It’s time to look at the second book in the D-List Supervillain series – which is numbered one, despite being published after Confessions of a D-List Supervillain; which was retroactively numbered two, despite coming out first. Welcome to the Time Cube. Let’s unmask Origins of a D-List Supervillain, by Jim Bernheimer
Even D-List Supervillains have to start somewhere.
Follow Cal Stringel’s misadventures as he climbs to the lowest levels of supervillany in the prequel to the smash hit, Confessions of a D-List Supervillain. Angry that he wouldn’t be known as the engineer who made Ultraweapon’s force blasters, Cal resigns to chase after a bigger, better paycheck.
However, the Promethia Corporation isn’t going to let him go that easily and sets out to make his life a living hell. Fed up at being pushed around by a company with an endless supply of lawyers and litigation, Cal sets out to build his own version of Ultraweapon’s powered armor and take his revenge!
What Cal doesn’t count on is just how hard this is going to be.
Along the way, he will make both friends and enemies and discover how hard hitting rock bottom can feel. Whether Cal is trying to smooth talk his way out of the prison for supervillains, haggle with nefarious employers over the price of his inventions, or battle with the Gulf Coast Guardians, he’s in for one wild ride!
He’ll need to learn that when money is tight that everything has a price – from the cost of making weapons for a psychotic speedster to how much to charge for taking the blame for a drunken rampage through Las Vegas.
I was a bit leery going into this one because it’s a prequel. There’s a problem with prequels: namely, that they tell you a story you already know. Confessions of a D-List Supervillain already covered Cal’s backstory through his dialogue with other characters. Thus, in reading this book, I already know how the majority of events are going to turn out. I know that Cal’s inventions will be stolen by Lazarus, causing him to leave the company; I know that Lazarus’s lawyers will ruin Cal’s life, causing him to become the supervillain Mana-CAL-es; I know that he’ll be defeated by the Biloxi Bugler; I know that he’ll fall in love with a supervillain who will die when the Evil Overlord’s base self-destructs. Is it really necessary to go through all of that again? I am put in mind of another review blog, commenting on the Attack on Titan prequel spinoff A Choice With No Regrets:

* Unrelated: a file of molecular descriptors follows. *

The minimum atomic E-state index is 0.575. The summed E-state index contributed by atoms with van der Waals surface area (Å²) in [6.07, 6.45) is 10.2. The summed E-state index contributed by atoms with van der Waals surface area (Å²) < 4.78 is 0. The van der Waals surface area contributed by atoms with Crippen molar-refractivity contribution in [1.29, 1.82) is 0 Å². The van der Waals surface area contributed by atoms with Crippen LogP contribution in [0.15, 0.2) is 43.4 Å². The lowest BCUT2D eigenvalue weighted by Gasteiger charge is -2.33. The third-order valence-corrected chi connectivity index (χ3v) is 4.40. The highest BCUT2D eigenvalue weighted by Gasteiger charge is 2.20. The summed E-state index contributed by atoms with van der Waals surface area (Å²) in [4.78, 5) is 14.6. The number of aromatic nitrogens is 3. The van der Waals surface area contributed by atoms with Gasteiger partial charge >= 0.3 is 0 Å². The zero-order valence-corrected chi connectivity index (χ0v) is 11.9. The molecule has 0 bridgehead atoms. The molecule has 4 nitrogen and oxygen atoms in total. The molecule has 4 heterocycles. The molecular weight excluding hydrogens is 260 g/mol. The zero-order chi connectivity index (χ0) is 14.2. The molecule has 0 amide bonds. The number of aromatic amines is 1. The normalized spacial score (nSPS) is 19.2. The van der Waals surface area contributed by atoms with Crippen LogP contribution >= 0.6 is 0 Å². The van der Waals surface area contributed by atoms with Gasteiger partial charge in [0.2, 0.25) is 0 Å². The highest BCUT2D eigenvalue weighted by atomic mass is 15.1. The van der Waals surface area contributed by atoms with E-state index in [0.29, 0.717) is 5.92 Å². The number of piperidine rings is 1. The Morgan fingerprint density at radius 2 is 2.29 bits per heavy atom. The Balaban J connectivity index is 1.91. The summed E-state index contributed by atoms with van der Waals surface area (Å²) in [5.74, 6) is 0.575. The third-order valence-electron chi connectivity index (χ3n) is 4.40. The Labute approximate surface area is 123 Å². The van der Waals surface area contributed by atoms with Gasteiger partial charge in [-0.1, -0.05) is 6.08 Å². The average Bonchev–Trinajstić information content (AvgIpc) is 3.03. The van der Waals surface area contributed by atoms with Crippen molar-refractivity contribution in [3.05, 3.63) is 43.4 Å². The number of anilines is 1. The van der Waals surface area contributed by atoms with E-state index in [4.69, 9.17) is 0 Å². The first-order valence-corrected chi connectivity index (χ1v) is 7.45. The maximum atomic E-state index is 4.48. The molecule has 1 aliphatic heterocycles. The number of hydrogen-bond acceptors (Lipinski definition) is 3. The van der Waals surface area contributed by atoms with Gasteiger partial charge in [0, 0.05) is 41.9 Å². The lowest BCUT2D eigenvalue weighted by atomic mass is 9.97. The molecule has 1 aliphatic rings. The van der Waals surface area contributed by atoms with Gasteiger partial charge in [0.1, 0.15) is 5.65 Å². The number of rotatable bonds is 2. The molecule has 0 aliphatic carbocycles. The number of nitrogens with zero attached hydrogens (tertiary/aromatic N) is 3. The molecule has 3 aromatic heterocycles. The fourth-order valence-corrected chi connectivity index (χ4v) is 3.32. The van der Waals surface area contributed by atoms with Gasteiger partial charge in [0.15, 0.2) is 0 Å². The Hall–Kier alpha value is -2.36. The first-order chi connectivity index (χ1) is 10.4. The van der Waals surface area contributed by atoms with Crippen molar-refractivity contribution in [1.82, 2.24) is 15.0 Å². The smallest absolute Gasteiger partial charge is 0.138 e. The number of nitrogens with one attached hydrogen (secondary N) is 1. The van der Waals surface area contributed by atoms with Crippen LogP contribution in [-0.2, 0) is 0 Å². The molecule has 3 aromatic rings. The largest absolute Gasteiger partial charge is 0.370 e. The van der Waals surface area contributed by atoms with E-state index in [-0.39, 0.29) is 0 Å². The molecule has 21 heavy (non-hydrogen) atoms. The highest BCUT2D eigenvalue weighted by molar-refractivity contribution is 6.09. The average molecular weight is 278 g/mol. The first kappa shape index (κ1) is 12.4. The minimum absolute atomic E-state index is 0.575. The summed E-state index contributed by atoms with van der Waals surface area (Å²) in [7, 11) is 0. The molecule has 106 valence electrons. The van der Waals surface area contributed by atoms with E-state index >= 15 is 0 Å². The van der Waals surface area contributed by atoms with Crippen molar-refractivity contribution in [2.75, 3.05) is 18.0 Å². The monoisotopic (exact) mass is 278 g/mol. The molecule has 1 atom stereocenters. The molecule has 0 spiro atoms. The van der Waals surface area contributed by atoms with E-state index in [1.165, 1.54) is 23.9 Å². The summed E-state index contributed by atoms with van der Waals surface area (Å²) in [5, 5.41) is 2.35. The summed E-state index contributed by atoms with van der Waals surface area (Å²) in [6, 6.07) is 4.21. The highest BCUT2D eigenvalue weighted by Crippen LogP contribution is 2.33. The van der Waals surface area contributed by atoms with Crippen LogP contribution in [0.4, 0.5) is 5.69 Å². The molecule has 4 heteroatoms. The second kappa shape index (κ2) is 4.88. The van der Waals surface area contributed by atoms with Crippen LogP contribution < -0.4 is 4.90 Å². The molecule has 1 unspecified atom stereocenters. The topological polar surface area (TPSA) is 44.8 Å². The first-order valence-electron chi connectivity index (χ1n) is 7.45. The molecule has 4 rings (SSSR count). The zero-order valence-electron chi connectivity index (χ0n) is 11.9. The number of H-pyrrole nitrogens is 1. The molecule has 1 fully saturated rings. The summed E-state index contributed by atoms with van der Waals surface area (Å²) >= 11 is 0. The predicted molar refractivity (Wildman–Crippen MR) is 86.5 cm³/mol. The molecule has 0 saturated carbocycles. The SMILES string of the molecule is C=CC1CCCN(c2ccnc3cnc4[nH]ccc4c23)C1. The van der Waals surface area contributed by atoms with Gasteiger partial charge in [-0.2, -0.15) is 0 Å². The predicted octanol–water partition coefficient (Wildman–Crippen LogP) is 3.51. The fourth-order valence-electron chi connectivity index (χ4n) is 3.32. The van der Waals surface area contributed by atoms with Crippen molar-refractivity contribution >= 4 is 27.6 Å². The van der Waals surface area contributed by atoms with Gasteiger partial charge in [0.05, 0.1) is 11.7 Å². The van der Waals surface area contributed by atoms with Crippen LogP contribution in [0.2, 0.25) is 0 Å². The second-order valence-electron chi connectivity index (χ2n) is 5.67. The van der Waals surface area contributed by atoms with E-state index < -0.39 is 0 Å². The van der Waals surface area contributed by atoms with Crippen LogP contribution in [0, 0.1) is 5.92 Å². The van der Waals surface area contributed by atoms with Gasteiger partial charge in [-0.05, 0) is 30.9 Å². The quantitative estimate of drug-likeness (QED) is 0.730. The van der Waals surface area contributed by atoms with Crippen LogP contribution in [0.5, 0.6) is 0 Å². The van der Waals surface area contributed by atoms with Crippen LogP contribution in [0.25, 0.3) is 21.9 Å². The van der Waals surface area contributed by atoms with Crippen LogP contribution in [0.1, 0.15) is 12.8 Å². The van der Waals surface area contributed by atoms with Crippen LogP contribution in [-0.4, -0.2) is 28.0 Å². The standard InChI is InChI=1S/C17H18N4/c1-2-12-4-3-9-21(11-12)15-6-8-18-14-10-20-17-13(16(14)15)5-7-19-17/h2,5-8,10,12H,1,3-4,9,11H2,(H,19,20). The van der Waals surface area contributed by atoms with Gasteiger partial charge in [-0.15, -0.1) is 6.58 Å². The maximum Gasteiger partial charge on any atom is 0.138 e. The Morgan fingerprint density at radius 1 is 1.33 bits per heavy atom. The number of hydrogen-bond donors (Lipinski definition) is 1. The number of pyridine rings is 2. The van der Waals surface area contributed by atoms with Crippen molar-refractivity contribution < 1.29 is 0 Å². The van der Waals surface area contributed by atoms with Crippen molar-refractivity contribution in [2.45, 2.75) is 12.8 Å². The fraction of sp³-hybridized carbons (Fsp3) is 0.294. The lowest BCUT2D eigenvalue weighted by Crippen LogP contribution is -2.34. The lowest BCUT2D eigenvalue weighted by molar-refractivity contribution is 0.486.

The first fifty-six pages of your story should never, ever be so devoid of information that they can be summed up in two word bubbles that a character already told another character in a chapter in a different manga that was published two years ago. Ahem.
Now, to its credit, the book does contain plenty of good and original content; for instance, the story of Cal’s stay in prison and how he escaped. It does a much better job of introducing us to this world of superheroes and supervillains which Cal inhabits – if you’ll recall, one of my complains about Confessions of a D-List Supervillain was that it dropped us straight into the bug apocalypse, a major shake-up of the status quo, without bothering to first establish the status quo. So maybe the series would in fact work well when read in numbered order rather than publishing order. On the other hand, my other complaint about Confessions of a D-List Supervillain was that the writing style was kind of clumsy, particularly in action scenes. Origins of a D-List Supervillain significantly improved in that regard. So if you were to read it first, you might then wonder why the quality of the writing takes a dive in the next book. It’s an interesting conundrum.
There is, however, one major storytelling faux-pas which I cannot overlook: the book introduces a lesbian character, only to immediately kill her off. Always with the dead lesbians. Nowadays, authors feel the need to include at least one LGBTQ+ character to prove that they’re politically correct; but when it comes time to off someone, guess who’s the first character they turn to? Well, I’m mad as hell, and I’m not going to take it anymore. Henceforth, I’m instituting a -1 Dead Lesbian Penalty to my final ratings. Yeah, I’m going there. I’m sick and tired of lesbian character always getting the axe, and my ratings are going to reflect that. If you want to impress me, try doing something original and write a lesbian character who doesn’t die.
Origins of a D-List Supervillain is a good book, superior in narrative and writing quality to Confessions of a D-List Supervillain; but it suffers from having been published as a prequel rather than a proper series opener.
Final Rating: 3/5